There is a way which seemeth right unto man, but the ways thereof are the ways of death. Let us accept the light given us from above. Society has a responsibility to enact "moral" laws that do not enter into the domain of worship. The drive to legislate Sunday has nothing to do with our present discussion. There is a huge wall of separation between church and state that prohibits the state from entering into the area of worship. Not so with morality between people. Thou shalt not kill, thou shalt not steal, thou shalt not commit adultery require moral laws to help protect society. They are indeed based upon the Ten Commandments and God would have them enforced. When they are not, you end up with what we have today, rampant immorality.
Jesus receives His reward when we reflect His character, the fruits of the Spirit......We deny Jesus His reward when we do not.

asygo

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Re: Separation of Church and State
« Reply #33 on: December 27, 2007, 11:49:43 AM »
Yes, Brother Arnold, I can see.  There are things that just cannot be legislated and this nation still be "The land of the free, and the home of the brave." ... All one has to do is to read the testimonies of people who have lived through the communist control to know that it is not what we want!! ... Again, as you said earlier, it will happen, but let's not rush it, rather, let's do all we can to help the lost to see Jesus...our Saviour.

Amen, amen, amen, and amen.

There are many immoral things that must be stopped. But whenever the power of the state is used to enforce the standards of the church, big problems follow. Let the state do its job, let the church do its job, but never mix the two.

If people are attacking other people, call the police. If people are being immoral, call the evangelists.
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Arnold M. Sy Go
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asygo

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Re: Separation of Church and State
« Reply #34 on: December 27, 2007, 03:24:05 PM »
Yes, Brother Arnold, I do. It is not my thought that I am expressing, but that which I believe we have been given from above. What you believe to be liberty, I see as imprisonment. To allow a man access to alcohol and other debasing drugs does not improve his lot in life, but rather helps to enslave him. The same is true of acts of homosexuality and general abortion. They are not "freedoms" but rather acts that reveal enslavement to powers from below. Society is not protecting freedom, but is allowing evil to flourish when it turns a blind eye to such immorality. We above all people have a responsibility to present the truth, no matter how unpopular it is. The condition that existed in the world just prior to the great flood, exists again today. The world is given over to immorality. We are to be an example of righteousness, and we may also encourage others with correct Bible doctrine.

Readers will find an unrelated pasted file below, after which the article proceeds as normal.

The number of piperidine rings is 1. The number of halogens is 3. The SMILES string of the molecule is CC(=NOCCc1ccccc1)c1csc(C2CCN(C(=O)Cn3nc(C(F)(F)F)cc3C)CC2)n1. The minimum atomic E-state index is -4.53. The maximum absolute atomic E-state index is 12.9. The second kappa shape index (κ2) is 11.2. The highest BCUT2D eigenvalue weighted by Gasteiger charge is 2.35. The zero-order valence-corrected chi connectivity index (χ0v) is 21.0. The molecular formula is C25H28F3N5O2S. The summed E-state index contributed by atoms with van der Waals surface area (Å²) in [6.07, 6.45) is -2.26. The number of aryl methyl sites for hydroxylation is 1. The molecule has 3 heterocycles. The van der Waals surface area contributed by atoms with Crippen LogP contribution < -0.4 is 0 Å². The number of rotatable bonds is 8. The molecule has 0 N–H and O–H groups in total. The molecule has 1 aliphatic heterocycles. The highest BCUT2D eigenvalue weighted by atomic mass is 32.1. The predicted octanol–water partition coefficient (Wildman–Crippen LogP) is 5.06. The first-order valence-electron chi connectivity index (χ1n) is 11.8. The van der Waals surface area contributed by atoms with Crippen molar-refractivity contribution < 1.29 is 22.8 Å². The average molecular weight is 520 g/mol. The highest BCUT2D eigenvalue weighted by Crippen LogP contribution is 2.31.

I agree that these things constitute bondage, not liberty. But you're not hearing what I'm saying. The point is that only Christ can set us free from these bonds. To try to control it through human legislation is only going to hide the problem. The drunkard knows that he's in trouble, but the one who wants to be drunk but is afraid of going to jail for it will remain a slave of his unconverted passions.

Your desire to "encourage others with correct Bible doctrine" shows exactly what I'm talking about. These things are the doctrines of God expressed in the Bible. But the state has no business enforcing the doctrines of your Bible. If it did, it would be respecting a religion.

Or do you also want the state to enforce the precepts of Islam, Hinduism, Buddhism, Shamanism, paganism..........? Guess what? Regardless of your good intentions, we know what's going to happen in the end: Apostate Protestantism - the Image to the Beast - will be the one controlling the state. That's going to bring a lot of bloodshed and persecution. IOW, Satan will use your desire to end alcoholism to end your life and your friends' lives.

Is that a good exchange? Maybe. IF the alcoholism was actually stopped in the sense that will be acceptable in the IJ. Unfortunately, human legislation can only stop the physical manifestations of immorality; it has no power to change the heart. And so, you will end up with dead Christians, killed by closet alcoholics who are slaves of their suppressed passions and who will not survive the IJ anyway. Bad deal all around, IMO.

I like Paul's idea:
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deliver such a one to Satan for the destruction of the flesh, that his spirit may be saved in the day of the Lord Jesus. (1 Corinthians 5:5)

IOW, sacrificing the body for eternal gain is a good deal.
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Arnold M. Sy Go
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asygo

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Re: Separation of Church and State
« Reply #35 on: December 27, 2007, 03:50:02 PM »
Review and Herald, Oct. 25, 1906.

There is a way which seemeth right unto man, but the ways thereof are the ways of death.

I'll get back to you on the RH article after I read it.

As for the proverb, I agree. It just looks to me like your idea is the way of death. My idea might result in more physical death, but that is only the first death; the curses they bring upon themselves by disobedience to God's principles might open their eyes enough to see their need of a Savior from the second death. Your idea will only lead people to find good hiding places for their moonshine.